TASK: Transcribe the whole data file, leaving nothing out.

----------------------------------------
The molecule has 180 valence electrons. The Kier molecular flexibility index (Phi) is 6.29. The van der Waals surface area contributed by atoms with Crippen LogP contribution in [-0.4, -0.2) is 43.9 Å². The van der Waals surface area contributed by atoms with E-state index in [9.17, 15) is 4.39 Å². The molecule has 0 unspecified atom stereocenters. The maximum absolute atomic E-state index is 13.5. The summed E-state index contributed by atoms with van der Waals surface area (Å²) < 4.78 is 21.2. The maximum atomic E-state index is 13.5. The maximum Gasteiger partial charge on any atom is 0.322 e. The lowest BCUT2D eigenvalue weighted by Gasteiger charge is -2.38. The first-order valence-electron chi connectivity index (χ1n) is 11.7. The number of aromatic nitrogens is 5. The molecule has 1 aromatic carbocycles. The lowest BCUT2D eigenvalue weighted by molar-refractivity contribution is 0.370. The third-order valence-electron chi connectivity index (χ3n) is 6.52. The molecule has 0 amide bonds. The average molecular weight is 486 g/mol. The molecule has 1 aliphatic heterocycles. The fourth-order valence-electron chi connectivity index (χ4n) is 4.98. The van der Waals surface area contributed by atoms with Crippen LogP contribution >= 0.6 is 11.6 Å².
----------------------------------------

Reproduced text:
The molecule has 180 valence electrons. The Kier molecular flexibility index (Phi) is 6.29. The van der Waals surface area contributed by atoms with Crippen LogP contribution in [-0.4, -0.2) is 43.9 Å². The van der Waals surface area contributed by atoms with E-state index in [9.17, 15) is 4.39 Å². The molecule has 0 unspecified atom stereocenters. The maximum absolute atomic E-state index is 13.5. The summed E-state index contributed by atoms with van der Waals surface area (Å²) < 4.78 is 21.2. The maximum atomic E-state index is 13.5. The maximum Gasteiger partial charge on any atom is 0.322 e. The lowest BCUT2D eigenvalue weighted by Gasteiger charge is -2.38. The first-order valence-electron chi connectivity index (χ1n) is 11.7. The number of aromatic nitrogens is 5. The molecule has 1 aromatic carbocycles. The lowest BCUT2D eigenvalue weighted by molar-refractivity contribution is 0.370. The third-order valence-electron chi connectivity index (χ3n) is 6.52. The molecule has 0 amide bonds. The average molecular weight is 486 g/mol. The molecule has 1 aliphatic heterocycles. The fourth-order valence-electron chi connectivity index (χ4n) is 4.98. The van der Waals surface area contributed by atoms with Crippen LogP contribution >= 0.6 is 11.6 Å².